Control of US Congress at stake as polls open in midterm elections | 2022 US Midterm Elections

The first polling stations opened in Midterm elections in the United Statesthat will determine the composition of the next Congress and set the tone for the remainder of President Joe Biden’s term in the White House.

Tuesday’s vote comes as Americans grapple with sky-high inflation and cost of living, and the economy has become the main concern among supporters of the Democratic and Republican parties.

Democrats currently maintain a narrow majority in Congress, and they have focused much of the campaign on defend reproductive rights and the strengthening of democratic institutions, which they say are under threat in the country.

But as the ruling party, the Democrats are expected to lose ground to the Republicans, who have captured immigration and economic issues with the aim of gaining support at the polls.

“There are countervailing pressures on the economy: unemployment remains relatively low at 3.5%, consumer confidence is still quite high,” said Thomas Gift, director of the Center on US Politics at University College London. , to Al Jazeera, “but inflation hits everyone, and the majority (party) – fair or not – will become a scapegoat.

The 435 seats in the United States House of Representatives are to win, as well as 34 in the Senate. Governorates, state legislatures, local councils and school boards are also contested.

Washington, DC reporter Kimberly Halkett of Al Jazeera said President Joe Biden admitted hours before polls opened that it was going to be “tough” for Democrats to hold the House.

“It’s really a referendum on the last two years of his presidency. His legacy is at stake and right now his approval rating is hovering around 40%, his disapproval rating is over 50%,” she said, “and historically when a president has a of approval above 50%, his party does not. really hang on to the House in the midterm parliamentary elections.”

According a count by the US Elections Project at the University of Florida.

Polling firm Gallup said earlier this month that 41% of eligible U.S. voters intended to vote early, up from 34% in 2018. Fifty-four percent of Democrats said they would vote by Tuesday, against 32% of Republicans, the same poll found.

Vermont was the first US state to open polls Tuesday at 5 a.m. ET (10 a.m. GMT). Voting sites were to be open in all US states by 1 p.m. ET (6 p.m. GMT). Among the East Coast states to open in-person voting for the first time early Tuesday were Georgia, Pennsylvania, New Hampshire and Florida, home to closely watched Senate races that could decide which party controls the Senate.

“It’s election day! Go vote,” Democratic Sen. Raphael Warnock tweeted as polls opened in Georgia. Warnock takes on Republican challenger Herschel Walker in what is expected to be one of the closest races in the nation.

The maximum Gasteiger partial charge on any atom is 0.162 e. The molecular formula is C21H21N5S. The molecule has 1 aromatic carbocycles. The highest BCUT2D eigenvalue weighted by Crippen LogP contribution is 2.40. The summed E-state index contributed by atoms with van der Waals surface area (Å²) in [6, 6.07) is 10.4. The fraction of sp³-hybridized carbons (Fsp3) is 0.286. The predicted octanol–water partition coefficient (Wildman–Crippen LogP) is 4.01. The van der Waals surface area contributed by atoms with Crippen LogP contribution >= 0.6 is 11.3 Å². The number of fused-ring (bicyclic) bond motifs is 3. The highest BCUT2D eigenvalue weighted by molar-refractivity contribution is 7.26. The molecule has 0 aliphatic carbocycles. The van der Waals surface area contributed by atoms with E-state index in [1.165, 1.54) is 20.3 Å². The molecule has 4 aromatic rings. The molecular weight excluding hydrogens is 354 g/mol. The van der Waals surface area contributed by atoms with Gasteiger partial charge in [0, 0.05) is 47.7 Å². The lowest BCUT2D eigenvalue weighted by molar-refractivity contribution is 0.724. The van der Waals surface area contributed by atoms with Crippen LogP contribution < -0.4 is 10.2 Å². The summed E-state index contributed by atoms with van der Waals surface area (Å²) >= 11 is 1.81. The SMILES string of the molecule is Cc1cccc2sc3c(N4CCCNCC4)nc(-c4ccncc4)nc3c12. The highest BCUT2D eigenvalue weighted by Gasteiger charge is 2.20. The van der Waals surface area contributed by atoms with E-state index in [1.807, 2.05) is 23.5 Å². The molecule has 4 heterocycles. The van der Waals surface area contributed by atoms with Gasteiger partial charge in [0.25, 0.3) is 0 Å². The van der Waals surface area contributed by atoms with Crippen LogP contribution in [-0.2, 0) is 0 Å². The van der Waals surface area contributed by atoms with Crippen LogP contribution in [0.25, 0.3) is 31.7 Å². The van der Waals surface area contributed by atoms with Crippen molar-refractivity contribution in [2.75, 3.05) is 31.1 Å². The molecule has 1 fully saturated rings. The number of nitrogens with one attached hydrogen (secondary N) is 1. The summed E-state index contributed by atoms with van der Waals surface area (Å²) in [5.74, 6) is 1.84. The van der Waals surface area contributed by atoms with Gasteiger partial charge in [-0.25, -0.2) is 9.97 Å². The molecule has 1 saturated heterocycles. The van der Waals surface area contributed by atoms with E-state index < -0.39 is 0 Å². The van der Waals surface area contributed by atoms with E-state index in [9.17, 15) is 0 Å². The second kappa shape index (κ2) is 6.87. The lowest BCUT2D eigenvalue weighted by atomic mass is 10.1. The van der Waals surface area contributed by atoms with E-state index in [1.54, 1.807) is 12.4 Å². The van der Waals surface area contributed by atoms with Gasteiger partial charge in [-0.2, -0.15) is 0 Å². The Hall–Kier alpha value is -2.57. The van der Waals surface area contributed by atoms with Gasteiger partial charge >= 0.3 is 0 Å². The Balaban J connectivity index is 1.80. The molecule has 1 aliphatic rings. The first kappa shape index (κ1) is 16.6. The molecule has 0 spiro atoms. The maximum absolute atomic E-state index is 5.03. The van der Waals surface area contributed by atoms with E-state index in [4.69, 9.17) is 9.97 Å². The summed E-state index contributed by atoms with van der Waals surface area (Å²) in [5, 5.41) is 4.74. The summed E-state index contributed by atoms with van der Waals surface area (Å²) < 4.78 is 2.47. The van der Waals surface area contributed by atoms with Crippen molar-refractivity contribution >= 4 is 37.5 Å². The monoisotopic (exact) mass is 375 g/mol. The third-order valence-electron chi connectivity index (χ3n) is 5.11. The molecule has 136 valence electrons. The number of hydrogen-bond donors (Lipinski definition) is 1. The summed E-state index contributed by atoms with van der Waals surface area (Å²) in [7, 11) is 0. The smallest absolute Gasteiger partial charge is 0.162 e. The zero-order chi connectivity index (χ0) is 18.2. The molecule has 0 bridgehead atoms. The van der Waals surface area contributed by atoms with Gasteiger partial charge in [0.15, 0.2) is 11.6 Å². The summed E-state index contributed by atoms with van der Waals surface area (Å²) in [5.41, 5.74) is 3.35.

While turnout is generally lower for midterm elections than for presidential elections in the United States, the last midterm contest in 2018 saw the “highest midterm turnout in four decades” at 53%, according to the US Census Bureau.

In addition to immigration, reproductive rights and the economy, American voters said public safety, gun control and the climate crisis were among the main problems in their minds when they vote.

Meanwhile, some observers have raised concerns heading into Tuesday about barriers to votingparticularly in states with large African American populations and other historically marginalized populations, as several US states have passed restrictions in recent years.

Reports of intimidation of voters and a recent attack at the California home of Democratic House Speaker Nancy Pelosi who left her husband in hospital also raised the prospect of election-related violence.

More than 100 lawsuits were also filed ahead of the poll, with challenges stretching into Election Day.

That includes Pennsylvania Democrats seeking to prevent undated mail-in ballots from being thrown out by election officials, Al Jazeera’s Gabriel Elizondo reported from Pittsburgh.

“We already have a bit of a controversy, John Fetterman, the Democrat running for the Senate seat here, his campaign filed a lawsuit overnight asking that federal authorities strike down a state court that said the ballots mail-in ballots that weren’t dated were thrown out,” he said.

“Clearly this could be a very long night in Pennsylvania,” he added, “a lot of officials are saying the vote count will continue through Tuesday night, maybe Wednesday, maybe even Thursday”.

Much of the American population – notably Republican voters – also continues to believe that the 2020 presidential election was marred by widespread fraud, a false claim that the former Republican president Donald Trump still champion.

Lisa Bryant, professor of political science at California State University, Fresno, recently told Al Jazeera that election denial could lead to an erosion of trust in the democratic process.

“If you don’t consider the government to be legitimate, then do you consider the laws it creates to be legitimate? And so, are you bound to follow them? she says.

Although President Biden’s name will not appear on any ballot, his administration’s background could influence Tuesday’s vote, experts said. A Reuters/Ipsos poll released Nov. 1 found 40% of Americans approved of Biden’s performance so far.

Alan Abramowitz, a political science professor at Emory University in Atlanta, said if Republicans take over Congress, or if the House and Senate are split between Republican and Democratic control, observers can expect a Legislative blockage in Washington.

“I would say that, at least for now, it seems likely that the Republicans could take over the House while the Democrats maintain a moderate advantage to retain the Senate,” Abramowitz said. told Al Jazeera last month.

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